The First Encounter
“Three Encounters” begins with In a parable, a man leases a vineyard to vinedressers and goes away. When he sends servants to collect some fruit, they are beaten, stoned, or killed. He sends his son, hoping for respect, but the vinedressers kill him for the inheritance. The owner plans to destroy the vinedressers and give the vineyard to others. The audience realizes the parable criticizes them, but fear prevents them from retaliating.
The Second Encounter
The Pharisees and Herodians try to trap Jesus with a question about paying taxes to Caesar. Jesus, aware of their hypocrisy, asks for a denarius and asks whose image and inscription it bears. When they answer “Caesar’s”, Jesus responds, “Render to Caesar the things that are Caesar’s, and to God the things that are God’s.” They are amazed at his answer.
The Third Encounter
The Sadducees, who deny resurrection, question Jesus about a woman who married seven brothers consecutively. They ask, “Whose wife she will be in the resurrection?” Jesus corrects them, stating that people do not marry after the resurrection. He affirms the resurrection, stating that God is the God of the living, not the dead, and accuses the Sadducees of being greatly mistaken.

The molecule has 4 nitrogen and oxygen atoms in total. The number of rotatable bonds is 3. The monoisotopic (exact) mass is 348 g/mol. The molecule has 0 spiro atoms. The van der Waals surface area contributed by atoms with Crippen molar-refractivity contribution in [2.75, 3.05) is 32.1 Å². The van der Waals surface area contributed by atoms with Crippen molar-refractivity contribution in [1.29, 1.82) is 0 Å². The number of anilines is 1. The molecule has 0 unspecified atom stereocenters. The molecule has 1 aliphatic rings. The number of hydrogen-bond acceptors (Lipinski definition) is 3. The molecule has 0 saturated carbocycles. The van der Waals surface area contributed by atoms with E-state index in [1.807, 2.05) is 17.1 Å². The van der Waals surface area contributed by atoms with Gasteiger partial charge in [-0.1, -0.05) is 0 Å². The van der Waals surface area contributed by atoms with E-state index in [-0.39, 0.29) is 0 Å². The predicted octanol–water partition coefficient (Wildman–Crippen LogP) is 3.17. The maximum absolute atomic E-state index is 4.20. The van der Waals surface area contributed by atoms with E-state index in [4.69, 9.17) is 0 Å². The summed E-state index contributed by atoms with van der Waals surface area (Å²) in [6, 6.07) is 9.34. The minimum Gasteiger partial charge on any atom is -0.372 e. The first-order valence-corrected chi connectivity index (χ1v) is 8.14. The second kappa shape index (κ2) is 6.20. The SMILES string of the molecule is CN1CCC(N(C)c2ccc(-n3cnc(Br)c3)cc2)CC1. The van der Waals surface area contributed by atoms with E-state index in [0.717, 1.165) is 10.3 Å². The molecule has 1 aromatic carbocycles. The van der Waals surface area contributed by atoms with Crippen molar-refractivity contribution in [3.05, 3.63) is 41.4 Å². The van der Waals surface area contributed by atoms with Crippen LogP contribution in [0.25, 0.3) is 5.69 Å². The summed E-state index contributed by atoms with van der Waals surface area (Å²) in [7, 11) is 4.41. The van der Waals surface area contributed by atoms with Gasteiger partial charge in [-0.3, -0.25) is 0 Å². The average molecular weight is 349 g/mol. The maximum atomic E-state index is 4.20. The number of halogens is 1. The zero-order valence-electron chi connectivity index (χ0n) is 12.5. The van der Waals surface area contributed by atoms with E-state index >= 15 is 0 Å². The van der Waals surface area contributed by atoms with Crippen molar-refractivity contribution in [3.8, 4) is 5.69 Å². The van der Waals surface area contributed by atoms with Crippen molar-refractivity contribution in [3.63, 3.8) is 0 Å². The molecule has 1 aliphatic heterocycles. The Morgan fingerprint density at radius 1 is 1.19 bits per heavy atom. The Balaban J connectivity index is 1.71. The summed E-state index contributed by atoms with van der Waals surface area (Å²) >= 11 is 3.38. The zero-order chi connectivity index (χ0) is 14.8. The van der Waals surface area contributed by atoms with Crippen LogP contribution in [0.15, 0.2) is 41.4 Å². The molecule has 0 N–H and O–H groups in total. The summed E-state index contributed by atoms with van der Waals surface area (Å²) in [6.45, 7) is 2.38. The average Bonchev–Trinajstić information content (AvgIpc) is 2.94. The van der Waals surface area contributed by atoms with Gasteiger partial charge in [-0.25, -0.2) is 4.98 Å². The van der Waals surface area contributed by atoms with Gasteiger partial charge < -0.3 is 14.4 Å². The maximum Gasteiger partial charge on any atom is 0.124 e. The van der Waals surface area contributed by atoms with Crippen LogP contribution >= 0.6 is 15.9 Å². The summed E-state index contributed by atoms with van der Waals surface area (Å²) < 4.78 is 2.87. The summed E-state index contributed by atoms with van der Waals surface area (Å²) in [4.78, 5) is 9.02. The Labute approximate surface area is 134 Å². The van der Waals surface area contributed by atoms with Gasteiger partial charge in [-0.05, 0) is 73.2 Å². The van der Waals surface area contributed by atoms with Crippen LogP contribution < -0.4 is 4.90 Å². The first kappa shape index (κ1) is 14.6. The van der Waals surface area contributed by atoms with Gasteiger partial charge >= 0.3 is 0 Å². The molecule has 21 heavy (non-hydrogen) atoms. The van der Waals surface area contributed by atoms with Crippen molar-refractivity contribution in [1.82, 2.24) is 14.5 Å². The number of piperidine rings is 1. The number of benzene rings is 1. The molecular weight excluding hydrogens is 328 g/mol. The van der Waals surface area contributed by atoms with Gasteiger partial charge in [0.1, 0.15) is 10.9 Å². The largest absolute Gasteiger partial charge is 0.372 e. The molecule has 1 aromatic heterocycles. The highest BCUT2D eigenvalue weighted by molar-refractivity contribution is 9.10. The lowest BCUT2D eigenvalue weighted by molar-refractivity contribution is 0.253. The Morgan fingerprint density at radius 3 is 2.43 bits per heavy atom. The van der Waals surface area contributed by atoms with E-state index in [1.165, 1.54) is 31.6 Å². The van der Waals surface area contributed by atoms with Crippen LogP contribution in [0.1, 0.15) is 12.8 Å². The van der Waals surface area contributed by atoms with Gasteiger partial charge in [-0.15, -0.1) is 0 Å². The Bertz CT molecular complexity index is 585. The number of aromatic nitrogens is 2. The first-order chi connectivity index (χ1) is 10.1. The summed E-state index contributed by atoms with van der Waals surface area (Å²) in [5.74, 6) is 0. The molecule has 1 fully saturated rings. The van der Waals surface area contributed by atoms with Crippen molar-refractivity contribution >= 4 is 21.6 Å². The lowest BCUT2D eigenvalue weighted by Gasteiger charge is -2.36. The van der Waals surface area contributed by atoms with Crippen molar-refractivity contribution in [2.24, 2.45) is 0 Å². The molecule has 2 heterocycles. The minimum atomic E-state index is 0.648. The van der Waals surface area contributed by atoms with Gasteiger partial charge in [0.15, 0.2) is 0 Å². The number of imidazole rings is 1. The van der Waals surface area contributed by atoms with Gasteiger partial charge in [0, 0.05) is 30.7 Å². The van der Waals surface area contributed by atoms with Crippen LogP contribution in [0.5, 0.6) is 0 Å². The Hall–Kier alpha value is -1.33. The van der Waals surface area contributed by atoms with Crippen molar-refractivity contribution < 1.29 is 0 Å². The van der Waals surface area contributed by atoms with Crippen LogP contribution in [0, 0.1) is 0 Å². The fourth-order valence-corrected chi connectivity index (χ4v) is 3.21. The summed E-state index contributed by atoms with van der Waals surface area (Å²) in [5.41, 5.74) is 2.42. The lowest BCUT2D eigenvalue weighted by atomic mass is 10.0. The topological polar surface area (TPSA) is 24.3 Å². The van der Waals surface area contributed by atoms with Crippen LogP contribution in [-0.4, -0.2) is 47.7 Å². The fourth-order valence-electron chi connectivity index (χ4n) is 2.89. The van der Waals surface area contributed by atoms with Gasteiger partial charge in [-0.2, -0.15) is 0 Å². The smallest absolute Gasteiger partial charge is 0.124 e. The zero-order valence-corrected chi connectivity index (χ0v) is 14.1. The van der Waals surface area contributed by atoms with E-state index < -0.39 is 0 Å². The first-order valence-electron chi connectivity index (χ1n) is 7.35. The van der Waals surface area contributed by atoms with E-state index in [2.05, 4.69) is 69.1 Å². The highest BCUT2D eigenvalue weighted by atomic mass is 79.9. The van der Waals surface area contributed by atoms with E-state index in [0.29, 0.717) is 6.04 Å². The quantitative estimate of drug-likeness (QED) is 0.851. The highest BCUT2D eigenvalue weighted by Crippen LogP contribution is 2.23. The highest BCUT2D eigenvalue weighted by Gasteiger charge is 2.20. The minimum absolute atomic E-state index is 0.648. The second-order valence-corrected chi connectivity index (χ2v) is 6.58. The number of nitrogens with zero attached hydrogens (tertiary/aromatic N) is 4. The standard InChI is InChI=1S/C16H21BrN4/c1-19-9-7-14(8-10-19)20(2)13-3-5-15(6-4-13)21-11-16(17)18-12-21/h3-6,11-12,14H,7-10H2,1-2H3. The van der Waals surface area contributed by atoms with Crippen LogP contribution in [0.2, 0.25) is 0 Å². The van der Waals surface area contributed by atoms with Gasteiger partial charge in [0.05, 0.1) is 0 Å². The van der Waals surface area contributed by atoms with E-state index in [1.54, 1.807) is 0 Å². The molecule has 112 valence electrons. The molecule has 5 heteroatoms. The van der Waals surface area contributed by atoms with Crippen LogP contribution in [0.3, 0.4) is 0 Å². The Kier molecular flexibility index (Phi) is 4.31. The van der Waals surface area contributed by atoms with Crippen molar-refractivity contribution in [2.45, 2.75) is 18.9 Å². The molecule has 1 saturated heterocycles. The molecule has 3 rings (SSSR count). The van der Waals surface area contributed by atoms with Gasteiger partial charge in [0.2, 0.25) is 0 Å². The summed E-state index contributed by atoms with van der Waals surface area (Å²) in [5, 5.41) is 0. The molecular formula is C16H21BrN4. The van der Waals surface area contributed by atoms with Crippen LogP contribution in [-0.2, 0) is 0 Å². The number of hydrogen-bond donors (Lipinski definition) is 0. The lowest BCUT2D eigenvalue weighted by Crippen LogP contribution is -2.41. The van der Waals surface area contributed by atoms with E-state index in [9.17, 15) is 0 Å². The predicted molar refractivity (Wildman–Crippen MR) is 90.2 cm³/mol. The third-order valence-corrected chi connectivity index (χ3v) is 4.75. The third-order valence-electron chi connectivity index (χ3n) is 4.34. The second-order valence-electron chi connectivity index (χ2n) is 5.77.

Lessons from Three Encounters
These three encounters teach us important lessons. The first encounters warns us about the consequences of rejecting God’s messengers and, ultimately, his own son. This encounter emphasizes the importance of recognizing and respecting God’s authority. The second encounter teaches us about the balance between our civic duties and our devotion to God. We must fulfill our responsibilities in the world while remaining faithful to our spiritual beliefs. The third encounter challenges our understanding of the afterlife and affirms the resurrection. It reminds us that God is the God of the living. And our earthly relationships and concerns may not hold the same significance in eternity.